The Fragment.

...—You are half asleep, my good lady, said the old gentleman, taking hold of the old lady's hand, and giving it a gentle squeeze, as he pronounced the word Whiskers—shall we change the subject? By no means, replied the old lady—I like your account of those matters; so throwing a thin gauze handkerchief over her head, and leaning it back upon the chair with her face turned towards him, and advancing her two feet as she reclined herself—I desire, continued she, you will go on.

The old gentleman went on as follows:—Whiskers! cried the queen of Navarre, dropping her knotting ball, as La Fosseuse uttered the word—Whiskers, madam, said La Fosseuse, pinning the ball to the queen's apron, and making a courtesy as she repeated it.

La Fosseuse's voice was naturally soft and low, yet 'twas an articulate voice: and every letter of the word Whiskers fell distinctly upon the queen of Navarre's ear—Whiskers! cried the queen, laying a greater stress upon the word, and as if she had still distrusted her ears—Whiskers! replied La Fosseuse, repeating the word a third time—There is not a cavalier, madam, of his age in Navarre, continued the maid of honour, pressing the page's interest upon the queen, that has so gallant a pair—Of what? cried Margaret, smiling—Of whiskers, said La Fosseuse, with infinite modesty.

The word Whiskers still stood its ground, and continued to be made use of in most of the best companies throughout the little kingdom of Navarre, notwithstanding the indiscreet use which La Fosseuse had made of it: the truth was, La Fosseuse had pronounced the word, not only before the queen, but upon sundry other occasions at court, with an accent which always implied something of a mystery—And as the court of Margaret, as all the world knows, was at that time a mixture of gallantry and devotion—and whiskers being as applicable to the one, as the other, the word naturally stood its ground—it gained full as much as it lost; that is, the clergy were for it—the laity were against it—and for the women,—they were divided.

The excellency of the figure and mien of the young Sieur De Croix, was at that time beginning to draw the attention of the maids of honour towards the terrace before the palace gate, where the guard was mounted. The lady De Baussiere fell deeply in love with him,—La Battarelle did the same—it was the finest weather for it, that ever was remembered in Navarre—La Guyol, La Maronette, La Sabatiere, fell in love with the Sieur De Croix also—La Rebours and La Fosseuse knew better—De Croix had failed in an attempt to recommend himself to La Rebours; and La Rebours and La Fosseuse were inseparable.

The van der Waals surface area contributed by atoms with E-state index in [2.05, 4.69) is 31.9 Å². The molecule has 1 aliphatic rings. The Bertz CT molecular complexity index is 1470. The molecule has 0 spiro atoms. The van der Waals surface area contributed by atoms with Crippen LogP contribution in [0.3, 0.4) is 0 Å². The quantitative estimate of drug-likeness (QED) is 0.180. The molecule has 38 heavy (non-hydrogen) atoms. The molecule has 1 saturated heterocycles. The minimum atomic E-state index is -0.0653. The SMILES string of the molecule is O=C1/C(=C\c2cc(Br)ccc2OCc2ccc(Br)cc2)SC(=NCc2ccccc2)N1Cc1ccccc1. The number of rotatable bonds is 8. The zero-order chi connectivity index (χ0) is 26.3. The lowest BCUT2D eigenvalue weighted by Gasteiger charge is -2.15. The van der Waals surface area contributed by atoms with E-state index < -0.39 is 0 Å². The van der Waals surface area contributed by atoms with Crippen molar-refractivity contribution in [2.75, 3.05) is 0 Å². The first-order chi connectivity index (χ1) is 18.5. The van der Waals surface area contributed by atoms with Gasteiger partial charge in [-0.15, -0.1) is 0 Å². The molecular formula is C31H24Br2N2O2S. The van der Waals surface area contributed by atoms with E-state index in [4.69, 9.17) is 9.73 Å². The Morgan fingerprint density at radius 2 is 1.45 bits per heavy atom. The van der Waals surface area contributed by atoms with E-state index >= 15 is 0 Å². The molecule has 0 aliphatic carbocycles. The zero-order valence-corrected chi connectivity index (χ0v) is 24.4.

The queen of Navarre was sitting with her ladies in the painted bow-window, facing the gate of the second court, as De Croix passed through it—He is handsome, said the Lady Baussiere—He has a good mien, said La Battarelle—He is finely shaped, said La Guyol—I never saw an officer of the horse-guards in my life, said La Maronette, with two such legs—Or who stood so well upon them, said La Sabatiere—But he has no whiskers, cried La Fosseuse—Not a pile, said La Rebours.

The queen went directly to her oratory, musing all the way, as she walked through the gallery, upon the subject; turning it this way and that way in her fancy—Ave Maria!—what can La-Fosseuse mean? said she, kneeling down upon the cushion.

La Guyol, La Battarelle, La Maronette, La Sabatiere, retired instantly to their chambers—Whiskers! said all four of them to themselves, as they bolted their doors on the inside.

The Lady Carnavallette was counting her beads with both hands, unsuspected, under her farthingal—from St. Antony down to St. Ursula inclusive, not a saint passed through her fingers without whiskers; St. Francis, St. Dominick, St. Bennet, St. Basil, St. Bridget, had all whiskers.